Q: I've heard people talk about doing the penny test on your tires to determine if they have enough tread depth. Would you please explain what that means?
A: The space between the edge of a penny and the top of President Lincoln's head is 2/32 of an inch. (Math purists, please don't write me a nasty letter. I know that is 1/16 of an inch, but tire treads are measured in 32nds.) If you can see the top of Lincoln's head, your tread depth is less than 2/32 of an inch and it's time to replace your tires.
At least, that's the old standard. Lately, the advice is to use a quarter. If the tread touches President Washington's head, you have at least 4/32 of an inch of tread remaining, Goodyear says.
Don't overfill gas tank
Q: Both of my Toyotas will take an extra gallon or more after the gas pump first cuts off. To fill my 2016 Toyota Sienna requires me to wait about five seconds after gas pumps cut off and then open the pump handle just a little bit. I have never had any problem with filling them up to the top, but I have heard that is not a good idea.
What is the downside of doing this?
A: Pumping more gas after the nozzle has clicked off runs the risk of allowing fuel to get into the evaporative emissions control charcoal canister. It is very expensive to replace. Sure, you might be able to squeeze in a few more miles between fill-ups, but it's not worth it.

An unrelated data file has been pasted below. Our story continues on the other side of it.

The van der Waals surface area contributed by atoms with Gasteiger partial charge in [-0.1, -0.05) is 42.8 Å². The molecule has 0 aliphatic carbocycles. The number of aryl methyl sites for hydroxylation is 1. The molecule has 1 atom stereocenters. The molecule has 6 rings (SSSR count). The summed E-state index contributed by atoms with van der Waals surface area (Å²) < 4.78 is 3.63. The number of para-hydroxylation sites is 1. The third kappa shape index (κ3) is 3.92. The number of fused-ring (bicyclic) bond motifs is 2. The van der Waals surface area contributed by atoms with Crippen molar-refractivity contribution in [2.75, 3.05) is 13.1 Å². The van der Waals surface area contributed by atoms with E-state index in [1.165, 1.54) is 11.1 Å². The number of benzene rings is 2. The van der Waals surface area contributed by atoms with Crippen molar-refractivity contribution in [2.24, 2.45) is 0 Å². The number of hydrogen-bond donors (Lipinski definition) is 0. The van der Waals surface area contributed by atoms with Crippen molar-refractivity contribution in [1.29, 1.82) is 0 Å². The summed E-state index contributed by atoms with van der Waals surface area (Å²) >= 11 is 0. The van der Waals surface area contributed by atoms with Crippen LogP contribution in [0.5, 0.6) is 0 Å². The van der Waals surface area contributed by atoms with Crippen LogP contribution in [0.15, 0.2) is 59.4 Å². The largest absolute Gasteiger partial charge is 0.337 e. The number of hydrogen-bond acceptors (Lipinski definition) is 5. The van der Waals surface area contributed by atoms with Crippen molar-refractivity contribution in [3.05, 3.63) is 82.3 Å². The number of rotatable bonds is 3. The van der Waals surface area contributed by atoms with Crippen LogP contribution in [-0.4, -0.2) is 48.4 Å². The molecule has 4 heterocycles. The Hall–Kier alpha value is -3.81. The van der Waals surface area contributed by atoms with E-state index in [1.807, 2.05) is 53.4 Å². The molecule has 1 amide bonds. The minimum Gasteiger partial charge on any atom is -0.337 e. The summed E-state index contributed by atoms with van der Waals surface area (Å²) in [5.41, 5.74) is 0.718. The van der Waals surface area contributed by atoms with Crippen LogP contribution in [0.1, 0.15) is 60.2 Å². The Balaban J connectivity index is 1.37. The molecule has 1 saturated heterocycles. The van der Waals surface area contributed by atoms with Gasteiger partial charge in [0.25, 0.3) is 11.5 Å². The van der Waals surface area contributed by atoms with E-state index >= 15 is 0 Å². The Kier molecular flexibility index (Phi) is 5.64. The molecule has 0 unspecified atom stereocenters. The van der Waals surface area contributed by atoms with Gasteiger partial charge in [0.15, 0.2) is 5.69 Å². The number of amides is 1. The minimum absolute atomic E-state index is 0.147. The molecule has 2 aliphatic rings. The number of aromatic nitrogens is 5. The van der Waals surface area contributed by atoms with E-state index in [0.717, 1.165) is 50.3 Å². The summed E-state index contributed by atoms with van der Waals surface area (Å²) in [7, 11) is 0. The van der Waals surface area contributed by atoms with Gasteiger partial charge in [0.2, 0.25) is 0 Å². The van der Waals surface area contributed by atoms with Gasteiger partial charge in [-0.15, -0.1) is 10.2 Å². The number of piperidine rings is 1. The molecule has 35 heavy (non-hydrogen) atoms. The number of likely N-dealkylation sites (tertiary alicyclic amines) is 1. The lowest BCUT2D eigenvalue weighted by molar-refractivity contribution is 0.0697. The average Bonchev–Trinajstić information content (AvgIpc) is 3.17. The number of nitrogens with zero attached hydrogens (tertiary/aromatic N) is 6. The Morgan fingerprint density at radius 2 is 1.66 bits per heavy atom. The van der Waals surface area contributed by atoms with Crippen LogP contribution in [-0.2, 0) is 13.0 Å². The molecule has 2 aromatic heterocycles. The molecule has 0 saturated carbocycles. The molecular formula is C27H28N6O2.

Don't break brakes
Q: The service manual for my vehicle indicates that I should replace the brake fluid every three years. I have not found any technician or knowledgeable vehicle service person who can tell me why I need to do it that often. At the dealer when they wanted to do this, I asked why in this age of advanced technology, Honda couldn't make oil capable of lasting more than three years. They did not answer but simply skipped this step. Am I risking damaging something?
A: Brake fluid is a glycol-based compound. It is hygroscopic — it attracts water. Water boils at a much lower temperature than brake fluid, and that can cause brake fade. Plus, the water vaporizes, and, as you know, a gas can be compressed. That's not good in a hydraulic system. And if that's not enough reason, water in the system can damage some components. You need not change it at exactly 1,095 days, but do so regularly.
Keep it clean
Q: After using Rain-X on my windshield, even new wipers leave streaks. How do I remove the Rain-X?
A: A mixture of equal parts water and white vinegar will work. Once you have the glass squeaky clean, polish it with a dry terry cloth towel or, better yet, a microfiber towel.
Bob Weber is a writer, mechanic and ASE-certified Master Automobile Technician. His writing has appeared in automotive trade publications, Consumer Guide and Consumers Digest. Send automotive questions along with name and town to email@example.com.